Covering harvest with Leo has been a real joy, as he seems particularly interested in vegetables and fruit, not just for eating, but for investigating.
Pumpkins have proved a real favourite for him, next to corn.
We have kept several tiny pumpkins around for sensory free play, for crafty sticking on, for pumpkin bowling, all sorts. So when he spotted the larger pumpkins at the farm shop and shouted “PUMMM!” loudly, i knew that this activity, which i have been looking forward to, would go down a real treat.
We picked up a small pumpkin, light enough for him to still hold it, and from the moment it got home it has been carried around, rolled around, sat on, put in mixing bowls and barrels and generally received a great deal of attention.
We didn’t intend carving a pumpkin for Halloween, but we did use this pumpkin and one from one of Leos previous activities for a ‘display’ for the evening.
So the day came, not long after we got it, for pitching out on the garden with a few tools and getting stuck in! We were even met with a beautiful rainbow in the questionable shy display.
I cut into the top and pulled it loose so he could ‘discover’ its insides for himself.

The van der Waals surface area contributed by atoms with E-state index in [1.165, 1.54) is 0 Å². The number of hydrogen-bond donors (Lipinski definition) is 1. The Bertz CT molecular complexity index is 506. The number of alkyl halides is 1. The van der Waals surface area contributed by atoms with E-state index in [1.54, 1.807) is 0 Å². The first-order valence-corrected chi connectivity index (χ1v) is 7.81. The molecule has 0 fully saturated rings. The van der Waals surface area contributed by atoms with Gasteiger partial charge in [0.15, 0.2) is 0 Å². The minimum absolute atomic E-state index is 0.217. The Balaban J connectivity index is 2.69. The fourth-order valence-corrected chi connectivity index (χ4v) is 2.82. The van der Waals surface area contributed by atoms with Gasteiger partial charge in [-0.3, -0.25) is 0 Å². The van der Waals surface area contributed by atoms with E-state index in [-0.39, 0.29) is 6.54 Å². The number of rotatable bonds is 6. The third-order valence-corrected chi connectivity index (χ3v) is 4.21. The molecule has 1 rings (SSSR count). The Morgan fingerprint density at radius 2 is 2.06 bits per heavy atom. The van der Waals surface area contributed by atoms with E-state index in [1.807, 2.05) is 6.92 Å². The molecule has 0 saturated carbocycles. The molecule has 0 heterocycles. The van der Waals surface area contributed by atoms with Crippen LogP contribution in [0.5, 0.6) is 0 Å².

We provided him with a bowl, tongs and an ice cream spoon, and were keen to see what tasks he would create for himself.
As soon as he saw it set up for him, he dashed over and grabbed the spoon with his serious business face on. It was seconds before he was taking off and replacing the top, like a jigsaw puzzle piece.
He pulled and squished at the flesh a little, rubbing its slime through our hands, though surprisingly this was not high on his list of things to do with it. Must have been having an off day. Hes usually right in there with anything squelchy.
He liked scooping and picking at the seeds, and putting them into our hands, the bowl, and back into the pumpkin.
He tried carrying it again, and taking it to a specific spot to turn it upside down and empty it. Logic play!
He incorporated some seeds with his stones and enjoyed inspecting the two together and playing with them.
We cut it in half, and this reignited interest after he put it down to play elsewhere in the garden.
He tried putting them back together again, the right way up too, and tried his very best to fit the top back in.
We had a good sniff, what a funny old smell. Not my very favourite smell.
He was not consistently playing with this activity with us, even on a guided level, but he still got a lot out of it in the short 20 minutes of play we had.
I have to admit, I had an absolute ball!I think this is going to become as annual an activity for us as carving is to others, until hes old enough to carve anyway!
This post is for Unit 2, Autumn & Harvest.